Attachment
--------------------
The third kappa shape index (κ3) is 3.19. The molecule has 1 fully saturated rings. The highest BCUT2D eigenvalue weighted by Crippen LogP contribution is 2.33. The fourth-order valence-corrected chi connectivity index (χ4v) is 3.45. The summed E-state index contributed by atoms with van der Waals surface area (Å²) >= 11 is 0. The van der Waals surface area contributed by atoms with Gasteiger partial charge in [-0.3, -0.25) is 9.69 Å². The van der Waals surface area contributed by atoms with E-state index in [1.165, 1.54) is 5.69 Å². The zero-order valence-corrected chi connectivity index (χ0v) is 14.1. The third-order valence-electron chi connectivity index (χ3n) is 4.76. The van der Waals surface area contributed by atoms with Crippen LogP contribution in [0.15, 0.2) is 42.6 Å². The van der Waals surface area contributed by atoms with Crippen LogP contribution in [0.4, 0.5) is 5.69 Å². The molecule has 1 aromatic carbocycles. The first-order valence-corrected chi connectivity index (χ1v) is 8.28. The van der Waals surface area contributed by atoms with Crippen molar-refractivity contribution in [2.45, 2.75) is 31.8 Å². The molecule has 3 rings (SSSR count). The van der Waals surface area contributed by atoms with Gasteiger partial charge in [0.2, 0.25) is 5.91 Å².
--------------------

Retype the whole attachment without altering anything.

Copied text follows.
The third kappa shape index (κ3) is 3.19. The molecule has 1 fully saturated rings. The highest BCUT2D eigenvalue weighted by Crippen LogP contribution is 2.33. The fourth-order valence-corrected chi connectivity index (χ4v) is 3.45. The summed E-state index contributed by atoms with van der Waals surface area (Å²) >= 11 is 0. The van der Waals surface area contributed by atoms with Gasteiger partial charge in [-0.3, -0.25) is 9.69 Å². The van der Waals surface area contributed by atoms with E-state index in [1.165, 1.54) is 5.69 Å². The zero-order valence-corrected chi connectivity index (χ0v) is 14.1. The third-order valence-electron chi connectivity index (χ3n) is 4.76. The van der Waals surface area contributed by atoms with Crippen LogP contribution in [0.15, 0.2) is 42.6 Å². The van der Waals surface area contributed by atoms with Crippen LogP contribution in [0.4, 0.5) is 5.69 Å². The molecule has 1 aromatic carbocycles. The first-order valence-corrected chi connectivity index (χ1v) is 8.28. The van der Waals surface area contributed by atoms with Crippen molar-refractivity contribution in [2.45, 2.75) is 31.8 Å². The molecule has 3 rings (SSSR count). The van der Waals surface area contributed by atoms with Gasteiger partial charge in [0.2, 0.25) is 5.91 Å².